The Bruins swung a deal for Peverley and defenseman Boris Valabik on their day of retooling on Feb. 18, though the speedy forward was the centerpiece of the deal that sent Blake Wheeler and Mark Stuart to Atlanta. Now, Peverley’s Atlanta teammates officially know that they’ll be playing in Winnepeg next year due to relocation of the team. Peverley said he’s been in touch throughout the process.
“I think a few guys are disappointed,” Peverley. “They really enjoyed the city, but at the same time, they’re going to have to move on, and I think a lot of guys are excited about the opportunity to play in a Canadian market. That’s going to bring a lot of passionate hockey to the city, and I think they’re really excited about that.”
Peverley still has another deal remaining on his contract, so he would have been a part of the team’s relocation unless he was dealt away. He seems clearly disappointed that the franchise with which he played parts of the last three seasons couldn’t stay where it was, but he also understands it.
“I think it’s a tough market if you’re not winning,” he said. “I think there’s a lot of hockey fans there that might be other fans and not necessarily Thrashers fans, so I think hockey could work in that city, but when you make the playoffs one out of 10 years, you put yourself behind the 8-ball a little bit.”
One reason for the relocation you shouldn’t rule out: Perhaps it’s just because the Peverley Hillbillies stopped giving the team their money after Feb. 18.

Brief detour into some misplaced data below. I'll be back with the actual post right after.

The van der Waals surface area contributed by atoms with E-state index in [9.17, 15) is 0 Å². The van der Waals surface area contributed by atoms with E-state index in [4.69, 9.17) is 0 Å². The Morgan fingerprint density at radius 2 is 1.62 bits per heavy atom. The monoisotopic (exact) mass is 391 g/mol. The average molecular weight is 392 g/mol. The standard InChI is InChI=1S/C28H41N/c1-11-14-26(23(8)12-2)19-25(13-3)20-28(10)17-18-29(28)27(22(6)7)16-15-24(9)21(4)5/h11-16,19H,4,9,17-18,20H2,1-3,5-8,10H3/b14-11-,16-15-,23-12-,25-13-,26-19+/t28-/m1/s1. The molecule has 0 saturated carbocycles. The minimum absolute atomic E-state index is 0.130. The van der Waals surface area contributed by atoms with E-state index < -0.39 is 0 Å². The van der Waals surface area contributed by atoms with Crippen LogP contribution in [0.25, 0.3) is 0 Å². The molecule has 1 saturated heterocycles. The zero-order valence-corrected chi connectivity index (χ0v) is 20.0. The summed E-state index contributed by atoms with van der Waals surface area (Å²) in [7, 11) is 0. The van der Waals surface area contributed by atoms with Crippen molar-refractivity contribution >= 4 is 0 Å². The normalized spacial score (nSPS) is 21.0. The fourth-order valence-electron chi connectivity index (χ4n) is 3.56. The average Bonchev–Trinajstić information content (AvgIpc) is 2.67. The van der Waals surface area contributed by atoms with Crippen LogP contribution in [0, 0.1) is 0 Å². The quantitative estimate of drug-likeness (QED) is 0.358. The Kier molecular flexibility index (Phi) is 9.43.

“I don’t know,” Peverley said with a laugh. “I have no idea [what happened to them].”
|Maxim Lapierre loves that he’s facing hated Bruins||05.31.11 at 11:29 pm ET|
VANCOUVER — It’s a cliche to say that if one can’t get excited to play this time of year, that they had better check their pulse. Maxim Lapierre‘s pulse is probably berserk right about now.
The 26-year-old Quebec native is realizing a lifelong dream of not only playing in the Stanley Cup finals, but doing so against the Bruins. A childhood of rooting for the Canadiens and five years of playing for the Habs made it so Lapierre could never have anything but negative feelings for the Bruins.
“It’s pretty special,” Lapierre said of facing the Bruins. “Being from Montreal, all my life I was kind of raised to hate them, so it’s unreal. I can’t wait to play tomorrow. It’s going to be a great experience for everybody.”
Lapierre was traded from the Canadiens to the Ducks on Dec. 31 of this season. He didn’t stay there long, as he was dealt to the Canucks after playing 21 games for Anaheim.
Now, he finds himself four wins away from the Stanley Cup. His Canucks eliminated the Sharks in five games in the Western Conference finals, so Lapierre and his teammates had plenty of time to watch the Bruins and Lightning series play out. He admits that at least on some level, he hoped it would be the Bruins who would advance.
“A little bit,” Lapierre said. “It would make it special. It’s really special to play against this team. They’re a great team — well-coached, good players, they’re physical, so we’re going to have a real taste of the Stanley Cup finals.”
Lapierre has had more of a taste of facing the Bruins in the postseason. He was on the 2007-08 Habs team that eliminated the B’s in the first round in seven games, and he was with Montreal when the Bruins swept them the following year.
Though he’s scored some goals and racked up some penalty minutes in his 35 career games against the Bruins (including the playoffs), when it comes to the B’s, Lapierre may be best known for being the recipient of a cross-check to the head from Milan Lucic in Game 2 of the 2009 quarterfinals. Lucic received a match penalty and was suspended for Game 3 of the series.